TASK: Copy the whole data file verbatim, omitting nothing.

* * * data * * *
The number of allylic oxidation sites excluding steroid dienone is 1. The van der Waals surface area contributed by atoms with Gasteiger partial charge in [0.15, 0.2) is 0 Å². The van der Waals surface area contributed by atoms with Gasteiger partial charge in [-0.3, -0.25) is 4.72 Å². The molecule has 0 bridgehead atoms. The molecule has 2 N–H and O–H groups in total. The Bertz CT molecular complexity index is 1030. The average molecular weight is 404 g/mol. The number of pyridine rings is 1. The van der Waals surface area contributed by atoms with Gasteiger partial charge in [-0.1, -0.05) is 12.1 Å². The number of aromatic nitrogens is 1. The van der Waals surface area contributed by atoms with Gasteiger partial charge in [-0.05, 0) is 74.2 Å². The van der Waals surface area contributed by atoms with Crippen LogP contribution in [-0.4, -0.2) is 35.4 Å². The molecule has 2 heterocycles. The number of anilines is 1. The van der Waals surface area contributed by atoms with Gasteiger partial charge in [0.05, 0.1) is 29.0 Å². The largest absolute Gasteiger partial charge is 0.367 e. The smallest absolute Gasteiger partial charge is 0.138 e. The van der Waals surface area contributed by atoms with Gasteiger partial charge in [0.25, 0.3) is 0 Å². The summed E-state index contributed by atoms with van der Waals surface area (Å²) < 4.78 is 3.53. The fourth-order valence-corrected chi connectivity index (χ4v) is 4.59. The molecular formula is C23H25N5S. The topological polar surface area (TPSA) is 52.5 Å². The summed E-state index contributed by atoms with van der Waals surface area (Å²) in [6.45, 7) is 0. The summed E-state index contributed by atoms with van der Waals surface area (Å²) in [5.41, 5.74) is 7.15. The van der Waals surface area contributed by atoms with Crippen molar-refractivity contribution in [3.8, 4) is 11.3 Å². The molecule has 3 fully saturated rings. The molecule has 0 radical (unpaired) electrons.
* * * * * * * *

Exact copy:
The number of allylic oxidation sites excluding steroid dienone is 1. The van der Waals surface area contributed by atoms with Gasteiger partial charge in [0.15, 0.2) is 0 Å². The van der Waals surface area contributed by atoms with Gasteiger partial charge in [-0.3, -0.25) is 4.72 Å². The molecule has 0 bridgehead atoms. The molecule has 2 N–H and O–H groups in total. The Bertz CT molecular complexity index is 1030. The average molecular weight is 404 g/mol. The number of pyridine rings is 1. The van der Waals surface area contributed by atoms with Gasteiger partial charge in [-0.1, -0.05) is 12.1 Å². The number of aromatic nitrogens is 1. The van der Waals surface area contributed by atoms with Gasteiger partial charge in [-0.05, 0) is 74.2 Å². The van der Waals surface area contributed by atoms with Crippen LogP contribution in [-0.4, -0.2) is 35.4 Å². The molecule has 2 heterocycles. The number of anilines is 1. The van der Waals surface area contributed by atoms with Gasteiger partial charge in [0.05, 0.1) is 29.0 Å². The largest absolute Gasteiger partial charge is 0.367 e. The smallest absolute Gasteiger partial charge is 0.138 e. The van der Waals surface area contributed by atoms with Gasteiger partial charge in [0.25, 0.3) is 0 Å². The summed E-state index contributed by atoms with van der Waals surface area (Å²) < 4.78 is 3.53. The fourth-order valence-corrected chi connectivity index (χ4v) is 4.59. The molecular formula is C23H25N5S. The topological polar surface area (TPSA) is 52.5 Å². The summed E-state index contributed by atoms with van der Waals surface area (Å²) in [6.45, 7) is 0. The summed E-state index contributed by atoms with van der Waals surface area (Å²) in [5.41, 5.74) is 7.15. The van der Waals surface area contributed by atoms with Crippen molar-refractivity contribution in [3.8, 4) is 11.3 Å². The molecule has 3 fully saturated rings. The molecule has 0 radical (unpaired) electrons.